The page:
“Taiwan’s participation in activities of international organizations must be handled in accordance with the one-China principle,” said a Foreign Ministry spokesman. Wang Wenbin said. “Taiwan’s attempt to expand its so-called ‘international space’ with foreign support is, by its very nature, seeking to expand the space for ‘Taiwan’s independence and secession. It will certainly end in failure.'”
Back and forth play against the backdrop of increasing warfare from both sides to the other, even though they claim to have common interests in issues ranging from trade to climate to North Korea. The ratio has plunged to new lows since nose diving below Trump administration, which adopted a confrontational approach to trade, visas, diplomatic representation and educational exchange.
While both former President Donald Trump and President Joe Biden have been firm in their opposition to Chinese activities in Tibet, Hong Kong, China’s western Xinjiang region and the South China Sea, the Taiwan issue goes before most of these annoyances.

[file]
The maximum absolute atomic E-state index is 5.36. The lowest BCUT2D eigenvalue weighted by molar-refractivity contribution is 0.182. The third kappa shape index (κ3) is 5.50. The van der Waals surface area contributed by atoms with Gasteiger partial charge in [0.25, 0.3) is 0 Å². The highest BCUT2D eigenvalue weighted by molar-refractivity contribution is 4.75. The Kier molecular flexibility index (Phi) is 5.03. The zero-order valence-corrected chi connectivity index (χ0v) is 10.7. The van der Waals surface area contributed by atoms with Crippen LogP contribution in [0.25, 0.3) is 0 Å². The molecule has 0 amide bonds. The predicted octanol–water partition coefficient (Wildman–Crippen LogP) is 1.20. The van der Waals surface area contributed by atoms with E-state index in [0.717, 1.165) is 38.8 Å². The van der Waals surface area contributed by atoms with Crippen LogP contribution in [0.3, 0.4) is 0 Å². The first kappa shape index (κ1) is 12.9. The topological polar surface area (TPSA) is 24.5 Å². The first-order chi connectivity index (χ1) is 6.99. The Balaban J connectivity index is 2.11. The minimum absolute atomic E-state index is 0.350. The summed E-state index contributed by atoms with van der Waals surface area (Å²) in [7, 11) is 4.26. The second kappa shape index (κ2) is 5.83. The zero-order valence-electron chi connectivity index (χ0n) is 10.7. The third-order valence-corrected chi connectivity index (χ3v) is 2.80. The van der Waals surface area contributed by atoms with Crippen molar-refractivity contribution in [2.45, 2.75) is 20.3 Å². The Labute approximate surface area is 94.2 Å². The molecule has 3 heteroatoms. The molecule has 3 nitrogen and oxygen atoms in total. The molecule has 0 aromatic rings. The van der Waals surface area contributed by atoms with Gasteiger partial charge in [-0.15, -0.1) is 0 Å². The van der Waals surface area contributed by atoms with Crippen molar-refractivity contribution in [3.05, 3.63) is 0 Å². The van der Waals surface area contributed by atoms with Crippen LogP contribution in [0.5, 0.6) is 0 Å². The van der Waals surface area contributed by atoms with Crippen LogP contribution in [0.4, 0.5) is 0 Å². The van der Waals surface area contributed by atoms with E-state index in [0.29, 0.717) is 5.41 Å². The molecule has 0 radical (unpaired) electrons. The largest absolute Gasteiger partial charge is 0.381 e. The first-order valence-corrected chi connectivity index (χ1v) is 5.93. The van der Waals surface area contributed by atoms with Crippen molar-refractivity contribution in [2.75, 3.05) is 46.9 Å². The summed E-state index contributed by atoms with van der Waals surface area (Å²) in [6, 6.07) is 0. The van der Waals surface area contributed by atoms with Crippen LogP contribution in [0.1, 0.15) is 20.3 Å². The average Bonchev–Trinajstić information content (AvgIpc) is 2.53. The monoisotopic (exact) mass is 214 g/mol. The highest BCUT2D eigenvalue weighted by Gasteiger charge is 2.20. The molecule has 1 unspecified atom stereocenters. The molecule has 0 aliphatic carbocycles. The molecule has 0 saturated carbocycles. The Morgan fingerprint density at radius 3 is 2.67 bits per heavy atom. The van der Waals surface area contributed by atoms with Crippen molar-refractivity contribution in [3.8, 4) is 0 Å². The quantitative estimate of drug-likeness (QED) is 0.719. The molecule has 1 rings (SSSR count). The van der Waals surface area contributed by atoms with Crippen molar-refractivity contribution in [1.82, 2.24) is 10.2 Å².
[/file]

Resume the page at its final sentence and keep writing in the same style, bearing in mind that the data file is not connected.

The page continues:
China has recently increased its threat to bring Taiwan under its control by force if necessary by flying warplanes near the island and practicing beach landings.
China and Taiwan split during a civil war in 1949. The United States severed formal diplomatic relations with Taipei in 1979 to recognize Beijing. The United States does not openly challenge China’s claim to Taiwan, but is required by law to ensure that the island can defend itself and to treat all threats against it as serious concerns.
Under President Xi Jinping, which is also the leader of the Communist Party and leader of the armed forces, China has increased the military, diplomatic and economic pressure on Taiwan. During its National Day weekend earlier this month, China sent a record 149 military aircraft southwest of Taiwan in strike group formations, causing Taiwan to distort aircraft and activate its air defense missile systems.
China has also recently held beach landing exercises on its side of the approximately 160-kilometer-wide (100-mile-wide) Taiwan Strait, which it, like the plane’s intrusion, described as a warning to Tsai Ing-wen’s administration.
The United States has stepped up its support for Taiwan with military sales.